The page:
US Vice President Joe Biden concludes his six-day visit to China today. The US media holds that as the debt crisis undermines the US' status, Biden has been pressed by China on the stability of the US dollar, instead of pressing Beijing over the yuan. This is not the right attitude to have.
It is a ludicrous assumption that the US should press China over thorny issues in their bilateral relations. The yuan is China's sovereign currency, and it is absurd that its exchange rate should be decided by the US Congress. US pressure may have some effect, but it is certainly not an "order" for China.
Moreover, it is quite natural that China wants a stable US dollar, a wish shared by Americans. It is narrow-minded to associate China's concerns with the so-called shake-up of economic strength between the two powers.
During Biden's visit, the atmosphere of dialogue between both sides was much better than predicted by many Western media outlets. US leaders are more level-headed when dealing with China, because they have to be responsible for US interests.
In comparison, some US media professionals and congressmen urged Biden to be tough on China and mocked him for currying favor here. It seems that in their eyes, the US would prove its power only if Biden had picked fights.
The economic bonds between the US and China determine that their relationship has to be fully pragmatic. The US neither gives orders to nor receives them from China.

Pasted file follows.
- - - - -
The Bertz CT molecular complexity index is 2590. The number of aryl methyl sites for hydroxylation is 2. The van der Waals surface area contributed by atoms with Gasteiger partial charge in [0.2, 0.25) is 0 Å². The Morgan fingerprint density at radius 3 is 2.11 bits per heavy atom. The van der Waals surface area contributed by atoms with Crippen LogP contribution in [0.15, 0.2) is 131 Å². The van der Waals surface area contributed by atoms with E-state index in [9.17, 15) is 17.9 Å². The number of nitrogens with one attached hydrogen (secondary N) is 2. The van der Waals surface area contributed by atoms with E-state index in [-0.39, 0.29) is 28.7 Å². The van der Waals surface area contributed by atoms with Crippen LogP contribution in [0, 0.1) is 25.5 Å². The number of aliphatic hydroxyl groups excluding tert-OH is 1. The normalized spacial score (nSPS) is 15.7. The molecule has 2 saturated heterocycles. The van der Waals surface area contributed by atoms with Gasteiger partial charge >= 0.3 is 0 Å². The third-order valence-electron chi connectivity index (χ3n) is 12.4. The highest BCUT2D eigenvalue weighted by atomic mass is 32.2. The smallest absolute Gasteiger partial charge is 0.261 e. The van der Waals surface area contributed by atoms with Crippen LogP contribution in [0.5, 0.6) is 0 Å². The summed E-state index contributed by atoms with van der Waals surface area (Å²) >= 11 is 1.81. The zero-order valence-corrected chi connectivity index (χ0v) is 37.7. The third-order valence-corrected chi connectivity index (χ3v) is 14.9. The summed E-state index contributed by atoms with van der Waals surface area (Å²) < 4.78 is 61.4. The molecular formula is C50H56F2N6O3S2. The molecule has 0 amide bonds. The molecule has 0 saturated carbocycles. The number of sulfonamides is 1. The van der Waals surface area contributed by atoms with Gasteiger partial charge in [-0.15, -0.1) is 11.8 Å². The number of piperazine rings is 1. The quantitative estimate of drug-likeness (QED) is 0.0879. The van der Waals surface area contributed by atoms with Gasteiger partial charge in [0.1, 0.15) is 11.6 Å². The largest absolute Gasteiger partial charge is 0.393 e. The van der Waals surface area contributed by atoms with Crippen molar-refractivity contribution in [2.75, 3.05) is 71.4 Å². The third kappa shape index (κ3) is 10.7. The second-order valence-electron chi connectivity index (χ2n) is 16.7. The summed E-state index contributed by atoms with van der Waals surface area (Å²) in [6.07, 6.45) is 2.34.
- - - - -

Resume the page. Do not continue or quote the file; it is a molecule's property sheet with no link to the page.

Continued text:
Is the US in decline? This is a boring question. It is a clear tendency that the US economic volume represents a smaller and smaller proportion of the global total.
This could be called the "relative decline" of the US. But it is equally clear that the economic, military, political and technological strength of the US are paramount. We need to deal in everyday life with US leadership in various fields.
A few US media outlets simplified Biden's visit as ensuring the Chinese of the safety of their investments in the US. This is a humiliation of their Vice President. China is the largest holder of US debt, but this is just one small piece of the complex China-US relationship.
The two countries should maintain basic bona fides in strategic considerations, a prerequisite to avoid over-interpreting potential unfriendly moves. If the two countries really care about the influence their relationship exerts on the benefits of people across the world, they can fix many problems more easily via frequent exchanges and contacts.